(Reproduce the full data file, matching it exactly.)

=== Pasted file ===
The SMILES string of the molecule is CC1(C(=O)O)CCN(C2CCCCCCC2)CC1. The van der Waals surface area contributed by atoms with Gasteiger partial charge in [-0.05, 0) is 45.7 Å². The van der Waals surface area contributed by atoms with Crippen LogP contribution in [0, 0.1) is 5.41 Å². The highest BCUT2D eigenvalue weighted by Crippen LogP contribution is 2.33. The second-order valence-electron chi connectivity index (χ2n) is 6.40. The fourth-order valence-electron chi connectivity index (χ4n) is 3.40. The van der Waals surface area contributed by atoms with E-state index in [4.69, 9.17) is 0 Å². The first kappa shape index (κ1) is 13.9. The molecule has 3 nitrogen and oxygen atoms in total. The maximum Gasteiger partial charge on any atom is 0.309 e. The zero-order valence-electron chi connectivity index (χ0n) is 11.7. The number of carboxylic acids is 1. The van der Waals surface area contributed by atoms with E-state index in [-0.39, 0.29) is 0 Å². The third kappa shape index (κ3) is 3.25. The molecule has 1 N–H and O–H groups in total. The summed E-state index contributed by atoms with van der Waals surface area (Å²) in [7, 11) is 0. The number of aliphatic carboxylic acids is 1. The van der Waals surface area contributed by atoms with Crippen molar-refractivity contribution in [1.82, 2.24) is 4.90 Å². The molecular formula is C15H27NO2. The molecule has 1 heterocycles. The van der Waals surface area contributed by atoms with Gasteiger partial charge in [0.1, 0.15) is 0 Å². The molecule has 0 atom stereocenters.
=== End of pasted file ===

The SMILES string of the molecule is CC1(C(=O)O)CCN(C2CCCCCCC2)CC1. The van der Waals surface area contributed by atoms with Gasteiger partial charge in [-0.05, 0) is 45.7 Å². The van der Waals surface area contributed by atoms with Crippen LogP contribution in [0, 0.1) is 5.41 Å². The highest BCUT2D eigenvalue weighted by Crippen LogP contribution is 2.33. The second-order valence-electron chi connectivity index (χ2n) is 6.40. The fourth-order valence-electron chi connectivity index (χ4n) is 3.40. The van der Waals surface area contributed by atoms with E-state index in [4.69, 9.17) is 0 Å². The first kappa shape index (κ1) is 13.9. The molecule has 3 nitrogen and oxygen atoms in total. The maximum Gasteiger partial charge on any atom is 0.309 e. The zero-order valence-electron chi connectivity index (χ0n) is 11.7. The number of carboxylic acids is 1. The van der Waals surface area contributed by atoms with E-state index in [-0.39, 0.29) is 0 Å². The third kappa shape index (κ3) is 3.25. The molecule has 1 N–H and O–H groups in total. The summed E-state index contributed by atoms with van der Waals surface area (Å²) in [7, 11) is 0. The number of aliphatic carboxylic acids is 1. The van der Waals surface area contributed by atoms with Crippen molar-refractivity contribution in [1.82, 2.24) is 4.90 Å². The molecular formula is C15H27NO2. The molecule has 1 heterocycles. The van der Waals surface area contributed by atoms with Gasteiger partial charge in [0.1, 0.15) is 0 Å². The molecule has 0 atom stereocenters.